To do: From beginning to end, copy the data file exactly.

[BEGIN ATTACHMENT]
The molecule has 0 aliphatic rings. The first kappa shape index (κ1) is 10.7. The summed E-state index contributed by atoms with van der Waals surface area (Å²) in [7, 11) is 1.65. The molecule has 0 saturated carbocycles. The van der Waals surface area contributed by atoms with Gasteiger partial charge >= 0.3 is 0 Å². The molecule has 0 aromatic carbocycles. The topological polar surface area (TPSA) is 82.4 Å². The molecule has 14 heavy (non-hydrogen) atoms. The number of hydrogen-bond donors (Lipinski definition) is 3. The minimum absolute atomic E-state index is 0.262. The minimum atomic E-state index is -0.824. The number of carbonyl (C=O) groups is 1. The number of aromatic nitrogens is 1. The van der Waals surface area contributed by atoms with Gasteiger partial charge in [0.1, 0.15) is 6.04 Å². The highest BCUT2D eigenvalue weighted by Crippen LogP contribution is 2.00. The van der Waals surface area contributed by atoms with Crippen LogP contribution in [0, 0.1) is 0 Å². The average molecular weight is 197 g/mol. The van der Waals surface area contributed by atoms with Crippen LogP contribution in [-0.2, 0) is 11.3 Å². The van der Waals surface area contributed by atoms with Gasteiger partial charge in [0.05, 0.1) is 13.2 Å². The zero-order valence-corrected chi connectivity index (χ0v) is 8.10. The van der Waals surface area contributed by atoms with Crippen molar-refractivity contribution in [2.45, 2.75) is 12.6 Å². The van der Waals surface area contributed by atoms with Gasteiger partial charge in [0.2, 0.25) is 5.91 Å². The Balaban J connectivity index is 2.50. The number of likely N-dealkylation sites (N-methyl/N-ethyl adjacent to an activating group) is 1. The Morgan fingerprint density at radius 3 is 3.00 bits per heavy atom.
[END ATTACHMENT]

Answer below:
The molecule has 0 aliphatic rings. The first kappa shape index (κ1) is 10.7. The summed E-state index contributed by atoms with van der Waals surface area (Å²) in [7, 11) is 1.65. The molecule has 0 saturated carbocycles. The van der Waals surface area contributed by atoms with Gasteiger partial charge >= 0.3 is 0 Å². The molecule has 0 aromatic carbocycles. The topological polar surface area (TPSA) is 82.4 Å². The molecule has 14 heavy (non-hydrogen) atoms. The number of hydrogen-bond donors (Lipinski definition) is 3. The minimum absolute atomic E-state index is 0.262. The minimum atomic E-state index is -0.824. The number of carbonyl (C=O) groups is 1. The number of aromatic nitrogens is 1. The van der Waals surface area contributed by atoms with Gasteiger partial charge in [0.1, 0.15) is 6.04 Å². The highest BCUT2D eigenvalue weighted by Crippen LogP contribution is 2.00. The van der Waals surface area contributed by atoms with Crippen LogP contribution in [0, 0.1) is 0 Å². The average molecular weight is 197 g/mol. The van der Waals surface area contributed by atoms with Crippen LogP contribution in [-0.2, 0) is 11.3 Å². The van der Waals surface area contributed by atoms with Gasteiger partial charge in [0.05, 0.1) is 13.2 Å². The zero-order valence-corrected chi connectivity index (χ0v) is 8.10. The van der Waals surface area contributed by atoms with Crippen molar-refractivity contribution in [2.45, 2.75) is 12.6 Å². The van der Waals surface area contributed by atoms with Gasteiger partial charge in [0.2, 0.25) is 5.91 Å². The Balaban J connectivity index is 2.50. The number of likely N-dealkylation sites (N-methyl/N-ethyl adjacent to an activating group) is 1. The Morgan fingerprint density at radius 3 is 3.00 bits per heavy atom.